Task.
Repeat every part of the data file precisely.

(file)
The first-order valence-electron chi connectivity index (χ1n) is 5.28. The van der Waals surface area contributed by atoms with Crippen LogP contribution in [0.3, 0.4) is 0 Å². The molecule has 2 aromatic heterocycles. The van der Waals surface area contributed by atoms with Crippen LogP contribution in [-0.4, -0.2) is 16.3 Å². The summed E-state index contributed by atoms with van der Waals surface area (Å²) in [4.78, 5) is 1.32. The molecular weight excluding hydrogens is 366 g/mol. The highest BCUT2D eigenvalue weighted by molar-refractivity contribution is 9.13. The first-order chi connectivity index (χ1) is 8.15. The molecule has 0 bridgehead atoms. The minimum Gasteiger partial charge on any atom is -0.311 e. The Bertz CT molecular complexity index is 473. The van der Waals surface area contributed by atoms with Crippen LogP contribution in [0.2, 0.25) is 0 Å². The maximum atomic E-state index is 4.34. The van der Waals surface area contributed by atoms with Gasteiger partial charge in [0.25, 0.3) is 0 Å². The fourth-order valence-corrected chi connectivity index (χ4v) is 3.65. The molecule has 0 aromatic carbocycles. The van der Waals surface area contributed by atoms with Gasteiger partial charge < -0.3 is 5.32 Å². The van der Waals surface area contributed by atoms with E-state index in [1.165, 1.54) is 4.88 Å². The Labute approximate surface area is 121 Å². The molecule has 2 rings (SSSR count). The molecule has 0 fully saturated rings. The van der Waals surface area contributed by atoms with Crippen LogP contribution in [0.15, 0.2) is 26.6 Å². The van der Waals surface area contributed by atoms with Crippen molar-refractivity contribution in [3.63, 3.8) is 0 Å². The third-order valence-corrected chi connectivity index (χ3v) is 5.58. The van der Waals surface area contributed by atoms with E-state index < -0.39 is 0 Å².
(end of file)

The first-order valence-electron chi connectivity index (χ1n) is 5.28. The van der Waals surface area contributed by atoms with Crippen LogP contribution in [0.3, 0.4) is 0 Å². The molecule has 2 aromatic heterocycles. The van der Waals surface area contributed by atoms with Crippen LogP contribution in [-0.4, -0.2) is 16.3 Å². The summed E-state index contributed by atoms with van der Waals surface area (Å²) in [4.78, 5) is 1.32. The molecular weight excluding hydrogens is 366 g/mol. The highest BCUT2D eigenvalue weighted by molar-refractivity contribution is 9.13. The first-order chi connectivity index (χ1) is 8.15. The molecule has 0 bridgehead atoms. The minimum Gasteiger partial charge on any atom is -0.311 e. The Bertz CT molecular complexity index is 473. The van der Waals surface area contributed by atoms with Crippen LogP contribution in [0.2, 0.25) is 0 Å². The maximum atomic E-state index is 4.34. The van der Waals surface area contributed by atoms with Gasteiger partial charge in [0.25, 0.3) is 0 Å². The fourth-order valence-corrected chi connectivity index (χ4v) is 3.65. The molecule has 0 aromatic carbocycles. The van der Waals surface area contributed by atoms with Gasteiger partial charge < -0.3 is 5.32 Å². The van der Waals surface area contributed by atoms with E-state index in [1.165, 1.54) is 4.88 Å². The Labute approximate surface area is 121 Å². The molecule has 2 rings (SSSR count). The molecule has 0 fully saturated rings. The van der Waals surface area contributed by atoms with Crippen LogP contribution in [0.15, 0.2) is 26.6 Å². The van der Waals surface area contributed by atoms with Crippen molar-refractivity contribution in [3.63, 3.8) is 0 Å². The third-order valence-corrected chi connectivity index (χ3v) is 5.58. The van der Waals surface area contributed by atoms with E-state index < -0.39 is 0 Å².